Thursday, June 10, 2021



Playscript and Program
published by Currency Press

Milk by Dylan Van Den Berg.  The Street Theatre, Canberra, June 9 – 12, 2021.

Reviewed by Frank McKone
June 9

Director – Ginny Savage
Set and Costume Design – Imogen Keen
Lighting Design – Gerry Corcoran
Sound Design – Peter Bailey
Cultural Consultant – Gaye Doolan
Movement Cultural Consultant – Tammi Gissell

Performed by
Roxanne McDonald – Character A
Katie Beckett – Character B
Dylan Van Den Berg – Character C

Milk is a new and powerful development in Australian First Peoples’ theatre.  It is a highly emotional work in the long-standing tradition which can be seen in four contrasting examples from among many since The Cake Man by Robert J Merritt (1975) became well-known in its film version in 1978, followed (selected just from my own 20 years’ of reviews) by Conversations with The Dead by Richard Frankland (2003), My Urrwai by Ghenoa Gela (2018), and Black is the New White by Nakkiah Lui (2018).

It is also a major achievement of the development program under-pinning The Street Theatre’s work, not only for the scriptwriting and direction, but for the beautiful set design and lighting, especially for the lightning on the distant edge of brooding mountains.

To explain how affected, in fact shaken, I felt as the lights and sound faded on the history and personal experiences of these three characters – “an Aboriginal woman from 1840s Tasmania, an Aboriginal woman from 1960s Tasmania, and a fair-skinned, young Aboriginal man from the 2020s” – I need to go to my own experience, weirdly enough in a café in a Canberra suburb, Ainslie, across the city from my usual area.

Dylan Van Den Berg has written “Milk reflects the complex private struggles of Aboriginal and Torres Strait Islander peoples living out bifurcated identities.”  A few days ago, I found myself at a loose end in Ainslie waiting for a doctor’s prescription to be filled.  A café offered onion soup for lunch, and had a Covid-spaced table available.

The café is named Breizh, which I couldn’t pronounce in English.  The onion soup was very definitely French.  The people serving were clearly Middle Eastern.  The specialities were Breton.  This is multicultural Canberra.  

When I looked up Breizh on my phone while waiting for the soup, I found it is the Breton language name for Brittany in France – the language related to Old Cornish in England and Welsh in Wales, where I was born.  Now my mind began to do what Dylan Van Der Berg’s mind was doing in creating his play.  One of my grandmothers was Welsh.  My father was one of her six sons, but my mother’s father was born within the sounds of Bow Bells in London, with a Cockney accent like I had when my parents brought me to Australia, aged 14 in 1955.  His surname was Solly – Jewish, perhaps?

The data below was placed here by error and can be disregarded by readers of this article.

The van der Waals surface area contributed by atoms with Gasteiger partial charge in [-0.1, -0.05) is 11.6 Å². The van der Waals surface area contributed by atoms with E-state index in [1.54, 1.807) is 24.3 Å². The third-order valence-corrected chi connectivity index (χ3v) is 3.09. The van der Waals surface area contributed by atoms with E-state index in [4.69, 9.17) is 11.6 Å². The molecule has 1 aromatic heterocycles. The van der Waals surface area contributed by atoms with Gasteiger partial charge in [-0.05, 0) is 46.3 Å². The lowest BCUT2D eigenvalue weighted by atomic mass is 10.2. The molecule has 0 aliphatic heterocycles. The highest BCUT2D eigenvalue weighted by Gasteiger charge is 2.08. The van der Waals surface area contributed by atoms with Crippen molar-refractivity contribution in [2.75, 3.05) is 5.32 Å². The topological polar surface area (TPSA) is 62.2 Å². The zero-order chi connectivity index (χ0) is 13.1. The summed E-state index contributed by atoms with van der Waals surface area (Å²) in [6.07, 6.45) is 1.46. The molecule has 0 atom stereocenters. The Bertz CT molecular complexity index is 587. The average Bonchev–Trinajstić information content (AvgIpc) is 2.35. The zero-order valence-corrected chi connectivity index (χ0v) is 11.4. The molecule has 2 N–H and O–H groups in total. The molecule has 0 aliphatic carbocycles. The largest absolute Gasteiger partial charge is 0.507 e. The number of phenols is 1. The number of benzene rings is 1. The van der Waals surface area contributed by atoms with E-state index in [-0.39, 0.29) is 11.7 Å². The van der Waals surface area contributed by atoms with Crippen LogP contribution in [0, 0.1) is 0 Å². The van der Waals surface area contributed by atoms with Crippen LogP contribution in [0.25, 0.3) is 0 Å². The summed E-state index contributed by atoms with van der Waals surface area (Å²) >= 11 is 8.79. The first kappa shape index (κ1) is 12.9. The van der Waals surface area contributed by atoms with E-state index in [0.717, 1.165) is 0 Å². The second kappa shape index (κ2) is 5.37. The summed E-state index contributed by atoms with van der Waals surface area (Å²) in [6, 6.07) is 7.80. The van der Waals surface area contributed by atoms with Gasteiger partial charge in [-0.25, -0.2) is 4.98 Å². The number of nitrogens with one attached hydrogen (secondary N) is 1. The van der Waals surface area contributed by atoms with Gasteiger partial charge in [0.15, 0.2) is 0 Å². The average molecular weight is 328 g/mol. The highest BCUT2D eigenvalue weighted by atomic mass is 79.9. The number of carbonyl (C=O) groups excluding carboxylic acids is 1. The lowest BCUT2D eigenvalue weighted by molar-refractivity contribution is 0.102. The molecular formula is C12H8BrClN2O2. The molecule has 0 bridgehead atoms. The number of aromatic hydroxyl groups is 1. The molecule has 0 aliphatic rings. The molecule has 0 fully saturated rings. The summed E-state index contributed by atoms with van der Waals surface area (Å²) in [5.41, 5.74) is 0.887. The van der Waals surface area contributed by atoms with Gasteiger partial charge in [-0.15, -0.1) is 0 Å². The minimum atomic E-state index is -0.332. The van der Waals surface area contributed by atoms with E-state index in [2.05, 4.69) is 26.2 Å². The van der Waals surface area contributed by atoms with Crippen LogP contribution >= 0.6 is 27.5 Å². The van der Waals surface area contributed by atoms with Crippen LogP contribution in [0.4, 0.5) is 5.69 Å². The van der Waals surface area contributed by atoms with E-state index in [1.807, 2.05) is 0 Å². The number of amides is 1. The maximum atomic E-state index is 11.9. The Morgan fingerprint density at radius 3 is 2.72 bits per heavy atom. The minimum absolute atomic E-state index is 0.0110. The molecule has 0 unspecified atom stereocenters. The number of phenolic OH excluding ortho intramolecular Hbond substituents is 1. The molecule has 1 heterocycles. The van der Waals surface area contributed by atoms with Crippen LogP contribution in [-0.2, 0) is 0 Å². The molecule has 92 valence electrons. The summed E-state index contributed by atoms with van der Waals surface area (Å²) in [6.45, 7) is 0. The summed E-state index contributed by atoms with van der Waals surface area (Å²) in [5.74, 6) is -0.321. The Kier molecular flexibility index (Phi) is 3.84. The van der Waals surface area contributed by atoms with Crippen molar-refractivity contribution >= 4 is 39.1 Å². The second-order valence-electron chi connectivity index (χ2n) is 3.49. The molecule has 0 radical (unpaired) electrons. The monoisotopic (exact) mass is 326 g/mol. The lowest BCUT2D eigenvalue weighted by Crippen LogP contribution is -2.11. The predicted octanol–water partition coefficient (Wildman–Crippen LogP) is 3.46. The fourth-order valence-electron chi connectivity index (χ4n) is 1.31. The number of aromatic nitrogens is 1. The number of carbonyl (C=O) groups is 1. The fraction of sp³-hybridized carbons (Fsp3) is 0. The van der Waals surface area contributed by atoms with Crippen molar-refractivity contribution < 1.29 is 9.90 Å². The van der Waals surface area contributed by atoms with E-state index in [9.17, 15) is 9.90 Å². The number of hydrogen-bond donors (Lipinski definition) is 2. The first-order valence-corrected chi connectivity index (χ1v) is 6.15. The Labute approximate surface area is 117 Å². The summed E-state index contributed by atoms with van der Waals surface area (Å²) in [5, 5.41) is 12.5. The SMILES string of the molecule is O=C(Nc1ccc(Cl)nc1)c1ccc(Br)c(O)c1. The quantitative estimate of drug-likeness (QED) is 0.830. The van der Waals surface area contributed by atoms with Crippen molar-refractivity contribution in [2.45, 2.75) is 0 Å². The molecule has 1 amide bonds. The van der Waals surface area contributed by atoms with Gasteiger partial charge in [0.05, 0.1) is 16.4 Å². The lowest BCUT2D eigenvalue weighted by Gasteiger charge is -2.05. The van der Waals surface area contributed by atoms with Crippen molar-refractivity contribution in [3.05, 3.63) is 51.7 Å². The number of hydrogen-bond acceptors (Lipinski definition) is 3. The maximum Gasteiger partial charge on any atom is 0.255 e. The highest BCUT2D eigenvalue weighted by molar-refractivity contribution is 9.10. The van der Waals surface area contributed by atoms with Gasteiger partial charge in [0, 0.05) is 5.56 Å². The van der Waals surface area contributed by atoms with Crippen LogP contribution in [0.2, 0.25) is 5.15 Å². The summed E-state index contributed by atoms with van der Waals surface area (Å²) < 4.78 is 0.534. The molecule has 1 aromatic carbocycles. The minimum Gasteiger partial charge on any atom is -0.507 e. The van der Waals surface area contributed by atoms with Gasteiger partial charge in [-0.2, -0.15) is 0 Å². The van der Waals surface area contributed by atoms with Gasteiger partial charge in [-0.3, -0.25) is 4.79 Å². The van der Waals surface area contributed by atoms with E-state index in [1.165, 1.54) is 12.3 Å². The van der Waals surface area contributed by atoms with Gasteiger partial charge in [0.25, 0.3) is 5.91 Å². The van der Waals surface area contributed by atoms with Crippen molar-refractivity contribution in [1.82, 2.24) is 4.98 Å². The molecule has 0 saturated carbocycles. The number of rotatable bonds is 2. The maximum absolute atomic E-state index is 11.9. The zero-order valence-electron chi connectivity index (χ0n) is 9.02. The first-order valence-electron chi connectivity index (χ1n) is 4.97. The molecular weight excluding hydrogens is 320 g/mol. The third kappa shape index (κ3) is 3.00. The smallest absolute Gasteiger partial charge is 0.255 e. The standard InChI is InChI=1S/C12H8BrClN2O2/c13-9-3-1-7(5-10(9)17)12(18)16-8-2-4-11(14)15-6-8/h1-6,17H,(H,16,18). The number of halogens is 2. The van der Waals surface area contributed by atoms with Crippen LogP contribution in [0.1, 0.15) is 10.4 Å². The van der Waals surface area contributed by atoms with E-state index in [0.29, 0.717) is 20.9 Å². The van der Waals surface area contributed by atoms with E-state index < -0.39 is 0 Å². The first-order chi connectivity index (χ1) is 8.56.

But then, because of the French connection in the café, I remembered going to Normandy to find my Australian wife’s grandfather’s World War I grave, and then my mind turned to Richard the Lionheart, the English king buried at Anjou with his heart kept at Rouen.  Then I began thinking, but my background on my father’s father’s side must be in Ireland, as my clearly Celtic skin's lack of colour and red beard and face shape show.

I knew I would be seeing Milk, written by an Aboriginal man with a Dutch name (I assume), so I began to think how my knowledge of the history of Europe which informs my background and personal connections, and the whole way I think and approach life, simply are not in any way part of an Aboriginal person’s make-up.

Though I now have Australian citizenship, I cannot be Australian in the same way as a First Australian is.  I only have one or two thousand years to call on; nothing like the tens of thousands represented, say, in the oldest rock art in the world at Murujuga (Burrup Peninsula in WA) where I have heard the local elders speak.  

After watching the play, I began to wonder if any of my Irish ancestors who probably left poverty-stricken Western Ireland for London in the late 18th Century, had been transported to Australia in the days of the invasion , or perhaps had become whalers and sealers on Bass Strait islands who had become ‘husbands’ of women such as Character A in Milk.

Other McKones, I think unrelated to me, arrived here in the early 20th Century.  I can only hope none of them were the drunkard types that Character B met in pubs in her time.  Like Character C, on his European side, I have had the opportunity for a university education and recognition; but without the slur he suffered when whiteys thought he might look a bit Aboriginal.  The worst I’ve been called is Ten Pound Pom.

What hit me hard in seeing Milk – a title which I guess might refer to skin colour or even to the fact that Aboriginal people have had difficulty digesting milk which was never in their evolutionary history – was exactly what Van Den Berg has described in his program note:  Writing Milk has been a tremendous challenge and an unexpected pleasure.  After trawling through stories of grief and pain, what became apparent to me was the strength and resolve of our mobs – despite what we have lost (or, rather, what’s been taken from us) and despite concerted efforts to resign us to history books and anthropological study, we are still here.

As director Ginny Savage wrote,  This metaphorical, time and space shifting world asks its audience to consider: what are the truths of the land you’re standing on?  Shouldn’t you know them?

Yes, indeed.

L-R: Dylan Van Den Berg, Katie Beckett and Roxanne McDonald
as Characters C, B and A in Milk, The Street Theatre, Canberra
Photo: Creswick Collective